Music » I scene it

Doin' the mess around


Man, I love this job. I recently pulled off a cover photo shoot with my ex, convincing her to do it in her underwear. I think I'll ask her to model for my nude sunbathing article next.

            While you all got fat watching re-runs, I was driving four hours to see San Diego's Paladins (the most righteous bar band ever) in Albany. Besides what's here, Rochester is surrounded by great music. Got a wild hair? Need a ride? Call me.

            The umpteenth annual East End Festival was a great place to watch drunken suburbanites in sandals fumble with their cell phones and perpetuate their insipid mating rituals. And what is with all this cover band bullshit? One band full of Journey and Def Lepard covers had a bass player in a Ramones T-shirt; he should know better. I had to talk my friend Danny out of storming the stage and ripping it from this infidel's back.

            "You'll thank me in the morning," said Barry Manilow to all the boyfriends and husbands who were clearly dragged to his Saturday show at FLPAC. With a few big nose jokes, casual flirtations with the mostly female audience, and polyester love songs out the wazoo, Manilow didn't leave a dry seat in the house.

            Playing with his fists as much as his fingers, Teddy Morgan pounded out the South-West twangin' blues, at times taking off into uncharted, feedback-laden, ethereal areas. It was like watching him fly without leaving the Dinosaur stage. He makes lonely seem a little less solitary.

            Ripped jeans never looked better. Sophie B. Hawkins is the sexiest performer alive, with a siren-like voice that continually brought the Montage audience to its feet, and me to my knees.

            Have you ever had dreams where you could breathe underwater or where the desert was your friend? Then you've heard Alejandro Escovedo. Escovedo filled the joint with beautiful music from acoustic ache (in the middle of the audience) to full-on raunch, mixing in just enough "why God?" audacity to make it sinister. He closed the set with Mott The Hoople's "All The Young Dudes."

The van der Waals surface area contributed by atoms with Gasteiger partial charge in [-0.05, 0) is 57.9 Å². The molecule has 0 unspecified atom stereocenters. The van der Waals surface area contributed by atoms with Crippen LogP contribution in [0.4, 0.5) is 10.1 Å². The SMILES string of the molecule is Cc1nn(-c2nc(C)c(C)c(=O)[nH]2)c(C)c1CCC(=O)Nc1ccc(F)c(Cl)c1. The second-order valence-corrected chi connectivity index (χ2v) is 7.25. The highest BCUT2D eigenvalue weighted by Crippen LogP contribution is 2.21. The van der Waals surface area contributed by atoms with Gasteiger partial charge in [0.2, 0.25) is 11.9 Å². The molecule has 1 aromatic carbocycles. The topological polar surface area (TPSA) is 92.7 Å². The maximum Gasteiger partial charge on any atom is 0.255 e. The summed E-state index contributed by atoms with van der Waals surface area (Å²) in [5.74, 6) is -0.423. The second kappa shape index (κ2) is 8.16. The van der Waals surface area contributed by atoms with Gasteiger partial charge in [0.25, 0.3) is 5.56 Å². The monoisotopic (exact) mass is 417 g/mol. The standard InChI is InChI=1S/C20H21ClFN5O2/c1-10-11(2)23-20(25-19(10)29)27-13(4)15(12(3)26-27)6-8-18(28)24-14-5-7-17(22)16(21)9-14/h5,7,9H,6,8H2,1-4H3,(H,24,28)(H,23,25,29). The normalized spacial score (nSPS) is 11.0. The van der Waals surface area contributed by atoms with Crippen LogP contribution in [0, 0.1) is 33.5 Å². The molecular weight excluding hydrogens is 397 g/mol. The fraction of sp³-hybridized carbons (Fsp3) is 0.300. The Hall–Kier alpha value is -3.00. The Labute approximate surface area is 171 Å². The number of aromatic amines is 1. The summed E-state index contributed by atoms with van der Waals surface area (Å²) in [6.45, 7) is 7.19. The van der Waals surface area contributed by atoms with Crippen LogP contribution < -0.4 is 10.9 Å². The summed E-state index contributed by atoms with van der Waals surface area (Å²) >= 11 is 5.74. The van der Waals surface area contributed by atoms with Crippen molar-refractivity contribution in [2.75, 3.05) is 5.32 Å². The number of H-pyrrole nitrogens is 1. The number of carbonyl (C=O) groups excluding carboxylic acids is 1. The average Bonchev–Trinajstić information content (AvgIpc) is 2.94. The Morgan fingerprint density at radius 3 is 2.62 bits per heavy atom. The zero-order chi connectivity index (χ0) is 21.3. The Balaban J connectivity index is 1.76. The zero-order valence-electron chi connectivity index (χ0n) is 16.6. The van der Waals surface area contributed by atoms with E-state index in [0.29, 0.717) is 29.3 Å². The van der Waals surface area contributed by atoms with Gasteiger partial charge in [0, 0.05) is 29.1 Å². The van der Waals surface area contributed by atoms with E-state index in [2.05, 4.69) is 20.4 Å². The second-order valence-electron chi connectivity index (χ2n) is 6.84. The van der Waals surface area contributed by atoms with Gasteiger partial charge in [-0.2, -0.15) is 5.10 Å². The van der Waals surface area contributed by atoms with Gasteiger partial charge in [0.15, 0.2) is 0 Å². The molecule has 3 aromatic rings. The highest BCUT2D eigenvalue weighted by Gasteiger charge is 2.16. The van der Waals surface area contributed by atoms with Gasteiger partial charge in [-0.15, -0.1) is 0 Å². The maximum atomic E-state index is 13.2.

James Cotton's Manhattan Square Park show smoked hot and heavy with openers Rockin' Robin and Bucket of Blues threatening to steal the show with Robin's 30-foot tall voice and charismatic charm. This man could sell Popsicles to Eskimos. "Gimme back that wig I bought you, baby," he bellowed. Cotton can't sing anymore, but man can he blow the harp. He wound up at The Dinosaur later playing drums, harp, and doin' the mess around with the people.

            Jorma Kaukonen is a stellar guitar picker, but after getting Cotton's pyrotechnics in the face, his Saturday night Montage show was kind of a yawn fest.

            I can't stop spinning the new Blues Explosion or the new Paul Westerberg, nor can I spend more than 10 minutes home. I just got one of the best haircuts I've ever had and I gotta go out and show off my head. Dig.